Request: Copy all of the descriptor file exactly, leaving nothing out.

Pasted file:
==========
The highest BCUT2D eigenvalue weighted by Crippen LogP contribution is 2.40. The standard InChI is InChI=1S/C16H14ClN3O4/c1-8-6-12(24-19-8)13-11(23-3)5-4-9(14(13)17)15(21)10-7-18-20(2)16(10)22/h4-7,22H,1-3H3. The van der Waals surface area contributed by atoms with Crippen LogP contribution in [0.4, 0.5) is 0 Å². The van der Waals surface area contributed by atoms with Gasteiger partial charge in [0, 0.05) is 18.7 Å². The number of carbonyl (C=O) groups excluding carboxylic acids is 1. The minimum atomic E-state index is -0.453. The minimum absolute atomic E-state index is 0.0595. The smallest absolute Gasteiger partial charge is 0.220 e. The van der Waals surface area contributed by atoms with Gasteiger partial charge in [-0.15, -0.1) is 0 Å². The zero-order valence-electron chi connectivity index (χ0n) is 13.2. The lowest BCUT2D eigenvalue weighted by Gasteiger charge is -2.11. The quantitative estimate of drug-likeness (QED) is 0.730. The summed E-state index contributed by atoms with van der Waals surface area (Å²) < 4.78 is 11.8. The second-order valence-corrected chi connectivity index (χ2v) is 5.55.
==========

The highest BCUT2D eigenvalue weighted by Crippen LogP contribution is 2.40. The standard InChI is InChI=1S/C16H14ClN3O4/c1-8-6-12(24-19-8)13-11(23-3)5-4-9(14(13)17)15(21)10-7-18-20(2)16(10)22/h4-7,22H,1-3H3. The van der Waals surface area contributed by atoms with Crippen LogP contribution in [0.4, 0.5) is 0 Å². The van der Waals surface area contributed by atoms with Gasteiger partial charge in [0, 0.05) is 18.7 Å². The number of carbonyl (C=O) groups excluding carboxylic acids is 1. The minimum atomic E-state index is -0.453. The minimum absolute atomic E-state index is 0.0595. The smallest absolute Gasteiger partial charge is 0.220 e. The van der Waals surface area contributed by atoms with Gasteiger partial charge in [-0.15, -0.1) is 0 Å². The zero-order valence-electron chi connectivity index (χ0n) is 13.2. The lowest BCUT2D eigenvalue weighted by Gasteiger charge is -2.11. The quantitative estimate of drug-likeness (QED) is 0.730. The summed E-state index contributed by atoms with van der Waals surface area (Å²) < 4.78 is 11.8. The second-order valence-corrected chi connectivity index (χ2v) is 5.55.